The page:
On the peace efforts between Israelis and Palestinians, the diplomatic Quartet – comprising the UN, European Union, Russia and the US – is due to meet this afternoon, he said.
“We believe it is necessary to intensify the activity of the Quartet,” Mr. Lavrov said, urging closer involvement of the Arab countries in the Quartet activities.
Mr. Lavrov also spoke about the Iranian nuclear programme and the Korean Peninsula, as well as terrorism and drug trafficking which will be prioritized during Russia’s presidency of the G8 in 2014.


Kerry: UN Report Confirms Assad Forces Used Sarin in Syria

VOA, U.S. Secretary of State John Kerry says the U.N. report about last month's chemical weapons attack in Syria confirms that Syrian President Bashar al-Assad's forces carried out the attack.

Kerry told reporters at the State Department Thursday that the facts are not complicated.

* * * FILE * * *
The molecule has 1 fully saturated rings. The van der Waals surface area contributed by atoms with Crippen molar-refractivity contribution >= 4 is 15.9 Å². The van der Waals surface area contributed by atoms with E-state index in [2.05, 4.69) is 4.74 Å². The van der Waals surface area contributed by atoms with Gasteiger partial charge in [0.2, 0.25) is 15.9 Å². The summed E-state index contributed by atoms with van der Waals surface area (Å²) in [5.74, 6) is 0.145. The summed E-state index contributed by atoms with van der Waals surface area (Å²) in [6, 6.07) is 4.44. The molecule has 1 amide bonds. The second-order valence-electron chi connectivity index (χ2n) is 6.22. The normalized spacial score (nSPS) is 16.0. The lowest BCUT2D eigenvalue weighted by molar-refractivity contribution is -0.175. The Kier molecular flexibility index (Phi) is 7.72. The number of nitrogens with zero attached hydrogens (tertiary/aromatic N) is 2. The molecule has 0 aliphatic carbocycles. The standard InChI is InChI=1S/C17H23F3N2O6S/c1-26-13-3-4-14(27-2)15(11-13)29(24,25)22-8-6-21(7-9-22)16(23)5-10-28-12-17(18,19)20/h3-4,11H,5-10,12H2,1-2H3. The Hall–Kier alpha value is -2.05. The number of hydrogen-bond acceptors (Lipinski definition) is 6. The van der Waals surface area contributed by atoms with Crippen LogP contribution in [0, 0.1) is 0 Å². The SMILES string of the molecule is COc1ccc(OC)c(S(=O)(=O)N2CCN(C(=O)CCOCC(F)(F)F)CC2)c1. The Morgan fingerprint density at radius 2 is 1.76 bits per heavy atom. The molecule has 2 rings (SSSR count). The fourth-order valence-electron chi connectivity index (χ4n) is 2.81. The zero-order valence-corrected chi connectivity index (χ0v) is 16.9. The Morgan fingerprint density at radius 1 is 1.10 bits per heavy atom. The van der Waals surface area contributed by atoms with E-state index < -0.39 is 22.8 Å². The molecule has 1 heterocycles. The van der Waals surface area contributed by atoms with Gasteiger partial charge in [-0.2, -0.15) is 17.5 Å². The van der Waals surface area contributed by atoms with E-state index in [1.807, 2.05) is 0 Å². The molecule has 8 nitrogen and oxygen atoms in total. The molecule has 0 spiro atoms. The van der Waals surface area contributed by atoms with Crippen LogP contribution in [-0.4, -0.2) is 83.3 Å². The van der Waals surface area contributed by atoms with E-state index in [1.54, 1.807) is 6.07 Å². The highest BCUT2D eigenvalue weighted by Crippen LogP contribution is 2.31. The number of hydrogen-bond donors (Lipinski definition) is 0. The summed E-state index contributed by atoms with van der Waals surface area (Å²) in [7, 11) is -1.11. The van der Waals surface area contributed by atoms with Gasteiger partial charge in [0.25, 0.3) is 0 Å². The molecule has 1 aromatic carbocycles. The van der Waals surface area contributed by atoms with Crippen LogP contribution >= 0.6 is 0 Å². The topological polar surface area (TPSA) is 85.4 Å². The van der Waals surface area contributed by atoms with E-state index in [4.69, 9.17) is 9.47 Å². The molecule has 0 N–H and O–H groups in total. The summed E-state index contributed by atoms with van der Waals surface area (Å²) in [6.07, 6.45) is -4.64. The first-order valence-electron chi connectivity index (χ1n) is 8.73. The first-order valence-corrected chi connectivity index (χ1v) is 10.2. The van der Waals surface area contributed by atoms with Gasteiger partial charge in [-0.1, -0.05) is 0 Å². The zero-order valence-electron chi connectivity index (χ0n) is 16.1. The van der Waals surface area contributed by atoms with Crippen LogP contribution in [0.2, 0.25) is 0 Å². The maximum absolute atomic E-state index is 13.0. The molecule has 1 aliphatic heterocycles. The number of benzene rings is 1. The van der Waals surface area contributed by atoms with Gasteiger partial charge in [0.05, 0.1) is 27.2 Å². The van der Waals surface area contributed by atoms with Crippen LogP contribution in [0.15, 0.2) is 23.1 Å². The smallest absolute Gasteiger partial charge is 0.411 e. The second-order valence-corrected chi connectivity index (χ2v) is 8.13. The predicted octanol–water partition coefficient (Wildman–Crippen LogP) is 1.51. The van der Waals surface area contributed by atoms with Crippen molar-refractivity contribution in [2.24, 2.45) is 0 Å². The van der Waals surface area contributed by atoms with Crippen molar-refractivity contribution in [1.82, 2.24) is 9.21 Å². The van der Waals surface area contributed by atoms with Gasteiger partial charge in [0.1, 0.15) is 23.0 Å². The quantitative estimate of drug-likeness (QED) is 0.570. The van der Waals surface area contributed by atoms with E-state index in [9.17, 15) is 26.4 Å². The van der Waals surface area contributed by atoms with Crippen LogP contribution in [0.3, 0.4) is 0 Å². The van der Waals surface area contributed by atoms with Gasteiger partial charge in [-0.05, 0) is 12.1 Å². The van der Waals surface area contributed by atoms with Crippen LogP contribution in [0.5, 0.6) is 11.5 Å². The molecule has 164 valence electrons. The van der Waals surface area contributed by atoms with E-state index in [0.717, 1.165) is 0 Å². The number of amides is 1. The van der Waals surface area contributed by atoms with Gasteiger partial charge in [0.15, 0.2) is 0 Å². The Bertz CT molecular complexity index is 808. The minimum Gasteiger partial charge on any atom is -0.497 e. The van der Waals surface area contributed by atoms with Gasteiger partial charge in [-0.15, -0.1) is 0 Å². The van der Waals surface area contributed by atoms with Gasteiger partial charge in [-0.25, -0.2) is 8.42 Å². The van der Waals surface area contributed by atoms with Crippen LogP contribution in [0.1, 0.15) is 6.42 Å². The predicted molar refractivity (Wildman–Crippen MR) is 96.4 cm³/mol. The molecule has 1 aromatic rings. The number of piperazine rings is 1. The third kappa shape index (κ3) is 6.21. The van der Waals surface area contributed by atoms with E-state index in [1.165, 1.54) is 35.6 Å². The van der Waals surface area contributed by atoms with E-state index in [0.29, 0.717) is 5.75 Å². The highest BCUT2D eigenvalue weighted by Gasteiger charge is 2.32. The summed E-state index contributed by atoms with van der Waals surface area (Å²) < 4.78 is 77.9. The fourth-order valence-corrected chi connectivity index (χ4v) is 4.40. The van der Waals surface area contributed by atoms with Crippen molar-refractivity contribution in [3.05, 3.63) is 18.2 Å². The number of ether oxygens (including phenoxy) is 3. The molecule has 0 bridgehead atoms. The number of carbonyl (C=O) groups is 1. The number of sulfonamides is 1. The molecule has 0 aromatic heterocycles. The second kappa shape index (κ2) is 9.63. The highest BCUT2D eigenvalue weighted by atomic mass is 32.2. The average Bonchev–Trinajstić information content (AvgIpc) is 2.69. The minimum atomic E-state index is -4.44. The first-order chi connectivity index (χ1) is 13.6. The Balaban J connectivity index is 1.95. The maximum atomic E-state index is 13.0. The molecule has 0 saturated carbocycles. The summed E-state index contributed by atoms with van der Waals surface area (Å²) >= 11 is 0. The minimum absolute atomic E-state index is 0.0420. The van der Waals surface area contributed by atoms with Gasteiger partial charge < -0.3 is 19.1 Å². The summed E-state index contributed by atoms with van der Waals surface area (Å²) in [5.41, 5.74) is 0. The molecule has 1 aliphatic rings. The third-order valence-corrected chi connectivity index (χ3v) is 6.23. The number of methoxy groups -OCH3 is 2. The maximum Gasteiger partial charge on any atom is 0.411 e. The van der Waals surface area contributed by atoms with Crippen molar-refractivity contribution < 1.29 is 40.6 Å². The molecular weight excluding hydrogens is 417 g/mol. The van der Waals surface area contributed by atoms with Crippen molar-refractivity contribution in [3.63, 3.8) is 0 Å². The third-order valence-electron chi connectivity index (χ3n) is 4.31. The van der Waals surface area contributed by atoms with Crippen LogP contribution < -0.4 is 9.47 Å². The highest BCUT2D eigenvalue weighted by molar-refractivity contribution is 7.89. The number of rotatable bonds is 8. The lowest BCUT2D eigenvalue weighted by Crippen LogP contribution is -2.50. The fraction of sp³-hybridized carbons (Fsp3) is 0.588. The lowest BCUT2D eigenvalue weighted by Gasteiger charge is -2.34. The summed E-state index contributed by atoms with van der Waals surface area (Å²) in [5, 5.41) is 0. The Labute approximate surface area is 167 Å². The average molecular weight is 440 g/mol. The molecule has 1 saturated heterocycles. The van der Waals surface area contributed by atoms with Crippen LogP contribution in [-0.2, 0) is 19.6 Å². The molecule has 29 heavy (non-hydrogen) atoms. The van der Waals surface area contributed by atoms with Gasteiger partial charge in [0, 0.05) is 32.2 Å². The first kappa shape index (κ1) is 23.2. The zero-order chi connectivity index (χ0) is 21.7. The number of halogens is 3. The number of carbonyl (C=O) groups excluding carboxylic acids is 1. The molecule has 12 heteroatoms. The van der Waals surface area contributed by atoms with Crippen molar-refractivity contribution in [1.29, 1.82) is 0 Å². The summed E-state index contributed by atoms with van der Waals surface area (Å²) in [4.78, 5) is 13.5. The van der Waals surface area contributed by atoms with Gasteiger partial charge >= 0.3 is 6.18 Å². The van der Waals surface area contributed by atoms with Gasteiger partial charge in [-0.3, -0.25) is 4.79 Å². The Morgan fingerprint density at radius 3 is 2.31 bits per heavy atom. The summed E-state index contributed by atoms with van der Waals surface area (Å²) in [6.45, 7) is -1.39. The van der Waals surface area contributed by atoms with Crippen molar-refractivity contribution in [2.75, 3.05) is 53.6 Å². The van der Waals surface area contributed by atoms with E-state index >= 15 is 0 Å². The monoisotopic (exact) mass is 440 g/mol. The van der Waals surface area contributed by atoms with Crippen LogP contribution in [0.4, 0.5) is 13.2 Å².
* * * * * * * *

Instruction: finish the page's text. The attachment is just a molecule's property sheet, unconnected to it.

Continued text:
"Sarin was used. Sarin killed. The world can decide whether it was used by the regime which has used chemical weapons before, the regime which had the rockets and the weapons, or whether the opposition secretly went unnoticed into territory they don't control to fire rockets they don't have containing sarin that they don't possess to kill their own people," he said. "And that without even being noticed, they just dissembled it all and packed up and got out of the center of Damascus controlled by Assad. Please."